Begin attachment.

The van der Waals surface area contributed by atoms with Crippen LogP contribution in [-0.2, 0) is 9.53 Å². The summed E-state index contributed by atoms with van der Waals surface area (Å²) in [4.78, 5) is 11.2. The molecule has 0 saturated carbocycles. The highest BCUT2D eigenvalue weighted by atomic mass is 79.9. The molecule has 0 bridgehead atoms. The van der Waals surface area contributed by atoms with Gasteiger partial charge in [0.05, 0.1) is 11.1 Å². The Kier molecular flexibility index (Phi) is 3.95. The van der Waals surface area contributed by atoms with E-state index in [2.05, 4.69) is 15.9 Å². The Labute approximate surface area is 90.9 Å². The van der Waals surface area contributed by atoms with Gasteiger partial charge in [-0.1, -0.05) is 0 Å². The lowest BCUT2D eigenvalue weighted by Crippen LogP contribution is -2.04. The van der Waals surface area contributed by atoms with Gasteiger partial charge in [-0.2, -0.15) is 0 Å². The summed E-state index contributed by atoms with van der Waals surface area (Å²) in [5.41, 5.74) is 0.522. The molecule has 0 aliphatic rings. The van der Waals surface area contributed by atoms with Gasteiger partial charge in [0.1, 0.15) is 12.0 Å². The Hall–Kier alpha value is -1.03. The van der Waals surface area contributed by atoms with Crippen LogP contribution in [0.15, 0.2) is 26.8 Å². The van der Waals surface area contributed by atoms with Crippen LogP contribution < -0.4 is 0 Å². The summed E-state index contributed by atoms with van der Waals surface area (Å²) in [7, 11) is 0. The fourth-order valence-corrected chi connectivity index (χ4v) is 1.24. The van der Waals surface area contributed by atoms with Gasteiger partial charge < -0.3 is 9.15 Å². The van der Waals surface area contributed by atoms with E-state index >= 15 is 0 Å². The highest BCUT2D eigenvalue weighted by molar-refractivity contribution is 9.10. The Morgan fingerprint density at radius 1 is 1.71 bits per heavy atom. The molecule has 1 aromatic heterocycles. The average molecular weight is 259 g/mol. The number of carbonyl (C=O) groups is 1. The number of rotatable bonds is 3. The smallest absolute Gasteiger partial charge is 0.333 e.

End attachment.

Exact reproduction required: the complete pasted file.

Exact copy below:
The van der Waals surface area contributed by atoms with Crippen LogP contribution in [-0.2, 0) is 9.53 Å². The summed E-state index contributed by atoms with van der Waals surface area (Å²) in [4.78, 5) is 11.2. The molecule has 0 saturated carbocycles. The highest BCUT2D eigenvalue weighted by atomic mass is 79.9. The molecule has 0 bridgehead atoms. The van der Waals surface area contributed by atoms with Gasteiger partial charge in [0.05, 0.1) is 11.1 Å². The Kier molecular flexibility index (Phi) is 3.95. The van der Waals surface area contributed by atoms with E-state index in [2.05, 4.69) is 15.9 Å². The Labute approximate surface area is 90.9 Å². The van der Waals surface area contributed by atoms with Gasteiger partial charge in [-0.1, -0.05) is 0 Å². The lowest BCUT2D eigenvalue weighted by Crippen LogP contribution is -2.04. The van der Waals surface area contributed by atoms with Gasteiger partial charge in [-0.2, -0.15) is 0 Å². The summed E-state index contributed by atoms with van der Waals surface area (Å²) in [5.41, 5.74) is 0.522. The molecule has 0 aliphatic rings. The van der Waals surface area contributed by atoms with Gasteiger partial charge in [0.1, 0.15) is 12.0 Å². The Hall–Kier alpha value is -1.03. The van der Waals surface area contributed by atoms with Crippen LogP contribution in [0.15, 0.2) is 26.8 Å². The van der Waals surface area contributed by atoms with Crippen LogP contribution < -0.4 is 0 Å². The summed E-state index contributed by atoms with van der Waals surface area (Å²) in [7, 11) is 0. The fourth-order valence-corrected chi connectivity index (χ4v) is 1.24. The van der Waals surface area contributed by atoms with Gasteiger partial charge < -0.3 is 9.15 Å². The van der Waals surface area contributed by atoms with E-state index >= 15 is 0 Å². The highest BCUT2D eigenvalue weighted by molar-refractivity contribution is 9.10. The Morgan fingerprint density at radius 1 is 1.71 bits per heavy atom. The molecule has 1 aromatic heterocycles. The average molecular weight is 259 g/mol. The number of carbonyl (C=O) groups is 1. The number of rotatable bonds is 3. The smallest absolute Gasteiger partial charge is 0.333 e.